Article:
Digital document restoration is a process that allows your manuscripts and records to be viewed with their original quality without further compromising the condition of the physical material. The process of restoring a document digitally includes a range of variables dependent on the condition of the document and the desired final image quality…
Not sure if digitization is right for your collection because you can’t or don’t want to share it with the world? Don’t dismiss the idea too quickly. Just because your collection is private doesn’t mean it wouldn’t benefit from digitization.
Once the planning, scanning, and OCR are done, you will have in your possession a full digital library. What will you do with it? Whether you want to make a public or private collection, whether you intend to monetize the collection or make it free access, there are many benefits to sharing your collection online…
Have you ever seen a copy of the Declaration of Independence in an online collection like the one provided by the National Archives? You can click on it, zoom in, and study the document in detail. If the document has been through the optical character recognition process (OCR), you can search the document for keywords or whole phrases. That is the result of digitizing historical documents…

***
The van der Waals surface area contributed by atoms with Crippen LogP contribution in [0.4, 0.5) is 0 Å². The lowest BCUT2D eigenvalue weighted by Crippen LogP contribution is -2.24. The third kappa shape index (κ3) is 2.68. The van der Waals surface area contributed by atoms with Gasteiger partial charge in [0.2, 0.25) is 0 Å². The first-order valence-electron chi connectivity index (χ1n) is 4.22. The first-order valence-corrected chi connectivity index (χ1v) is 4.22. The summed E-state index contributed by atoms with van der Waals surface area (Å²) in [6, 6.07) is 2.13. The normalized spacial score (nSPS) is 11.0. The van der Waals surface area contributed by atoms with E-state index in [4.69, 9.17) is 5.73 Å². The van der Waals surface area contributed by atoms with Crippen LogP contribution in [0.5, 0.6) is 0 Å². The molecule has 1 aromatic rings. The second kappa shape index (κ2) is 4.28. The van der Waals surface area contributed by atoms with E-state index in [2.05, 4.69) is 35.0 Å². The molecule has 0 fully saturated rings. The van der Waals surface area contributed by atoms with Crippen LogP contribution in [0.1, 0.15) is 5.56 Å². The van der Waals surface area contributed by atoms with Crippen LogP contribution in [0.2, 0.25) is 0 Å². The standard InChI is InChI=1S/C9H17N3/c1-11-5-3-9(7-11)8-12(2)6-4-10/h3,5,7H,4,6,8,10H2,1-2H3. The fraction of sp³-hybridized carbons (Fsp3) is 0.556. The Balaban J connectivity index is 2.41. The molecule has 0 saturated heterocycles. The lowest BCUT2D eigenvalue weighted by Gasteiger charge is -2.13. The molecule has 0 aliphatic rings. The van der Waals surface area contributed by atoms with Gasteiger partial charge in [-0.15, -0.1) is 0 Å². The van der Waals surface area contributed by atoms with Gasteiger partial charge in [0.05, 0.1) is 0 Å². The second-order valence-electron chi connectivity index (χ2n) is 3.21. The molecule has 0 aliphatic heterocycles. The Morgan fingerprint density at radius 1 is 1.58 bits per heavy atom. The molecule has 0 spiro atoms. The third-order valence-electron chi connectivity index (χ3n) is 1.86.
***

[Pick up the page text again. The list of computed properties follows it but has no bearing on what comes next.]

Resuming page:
How you use and maintain your collection over time is just as important to the longevity of your documents. Overhandling or inappropriate display conditions can accelerate deterioration of paper documents, but with the right knowledge and care, proper preservation is possible.
How should I preserve my documents digitally? And how can I make my collection shareable online?
A digital library is any collection of documents that has been digitally preserved and is accessible on the internet or through software. A digital library may contain manuscripts, newspapers, books, journals, images, audio, and video….
Scanning is the process of creating a digital image of a physical original. The type of scanner, and the scanning method itself, is as variable as the type of document being scanned….
Optical character recognition (OCR) technology allows for the conversion of scanned documents and images into a layer of text while maintaining the original image. The extracted text layer is embedded in the original image, adding searchability and research functionality.
Whether the problem is as simple as a family photo album starting to yellow or as complicated as an crumbling sheet of aged parchment, collectors and conservators often come to the same question: What is the best way to preserve historical documents in storage?
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